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Development Impact Bonds

Development Impact Bonds (DIBs) emerged at the international scene a couple of years ago. The concept is based on the Social Impact Bonds (SIBs) and aims to integrate a more results-based approach in public service delivery and improve the involvement of the private sector. The first SIB was implemented in the UK in 2010. Since then about 60 of them have been implemented in the UK, the US, Australia, the Netherlands and other industrialized countries. DIBs are more recent than SIBs. The first DIB was only implemented in Rajasthan (India) in 2014 and focused on girls’ enrollment in primary education and progress in English, Hindi and math. Other impact bond proposals have focused on sleeping sickness in Uganda, employment creation in Palestine, HIV in South Africa and malaria in Mozambique.

Like SIBs, DIBs are a form of output-based aid aiming to shift incentives and accountability to results and to benefit from a better involvement of the private sector. They start from a pre-defined outcome goal set by the government and agreed-upon by all partners, as well as a method of measuring success against this outcome. Private investors subsequently pre-finance a program aimed at achieving the agreed development goals. Implementation of this program is usually entrusted to experienced service providers that manage delivery while maintaining space for innovation and learning throughout the implementation process; these service providers can be (a combination of) public, private or non-profit. Only when the implemented program has been successful and pre-defined outcomes are met and independently verified, outcome funders, donors or public sector agencies, repay investors their principal plus a financial return covering the risk taken, and in line with the level of success reached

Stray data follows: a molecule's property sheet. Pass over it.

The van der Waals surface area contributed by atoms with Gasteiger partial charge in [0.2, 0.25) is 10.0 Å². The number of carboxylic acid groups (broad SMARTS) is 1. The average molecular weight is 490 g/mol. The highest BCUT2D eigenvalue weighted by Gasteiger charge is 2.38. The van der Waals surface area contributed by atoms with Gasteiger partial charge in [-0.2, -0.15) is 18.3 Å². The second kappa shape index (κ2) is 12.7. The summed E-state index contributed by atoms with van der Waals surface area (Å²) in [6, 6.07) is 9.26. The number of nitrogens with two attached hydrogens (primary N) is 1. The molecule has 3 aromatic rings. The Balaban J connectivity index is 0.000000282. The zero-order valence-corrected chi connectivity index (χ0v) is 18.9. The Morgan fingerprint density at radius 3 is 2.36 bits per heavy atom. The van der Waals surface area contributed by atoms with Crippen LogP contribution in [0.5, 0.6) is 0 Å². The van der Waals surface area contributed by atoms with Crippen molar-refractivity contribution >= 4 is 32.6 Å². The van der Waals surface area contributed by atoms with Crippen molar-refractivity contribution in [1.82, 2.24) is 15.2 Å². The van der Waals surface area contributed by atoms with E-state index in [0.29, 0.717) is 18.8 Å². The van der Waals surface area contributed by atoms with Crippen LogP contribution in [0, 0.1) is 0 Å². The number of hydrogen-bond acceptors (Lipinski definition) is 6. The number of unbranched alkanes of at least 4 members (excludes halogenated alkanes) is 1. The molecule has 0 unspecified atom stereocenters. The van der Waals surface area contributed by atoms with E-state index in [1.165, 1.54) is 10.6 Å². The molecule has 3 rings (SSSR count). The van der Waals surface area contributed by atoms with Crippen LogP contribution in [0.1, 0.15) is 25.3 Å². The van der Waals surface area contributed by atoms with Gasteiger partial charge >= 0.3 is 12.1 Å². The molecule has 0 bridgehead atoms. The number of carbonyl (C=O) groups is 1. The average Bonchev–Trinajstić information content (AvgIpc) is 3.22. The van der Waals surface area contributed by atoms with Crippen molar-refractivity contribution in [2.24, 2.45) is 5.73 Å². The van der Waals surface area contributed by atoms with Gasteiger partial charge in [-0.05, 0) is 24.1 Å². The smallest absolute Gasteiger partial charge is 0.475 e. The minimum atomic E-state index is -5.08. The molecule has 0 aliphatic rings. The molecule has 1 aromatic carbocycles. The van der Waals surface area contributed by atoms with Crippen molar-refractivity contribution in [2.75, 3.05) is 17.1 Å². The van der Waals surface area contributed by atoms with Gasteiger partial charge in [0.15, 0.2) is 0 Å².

The research foreseen under this work package aims to provide concrete inputs to DGD on the further development of this aid modality based on experiences of other donors, e.g. DFID, and the available literature on the topic.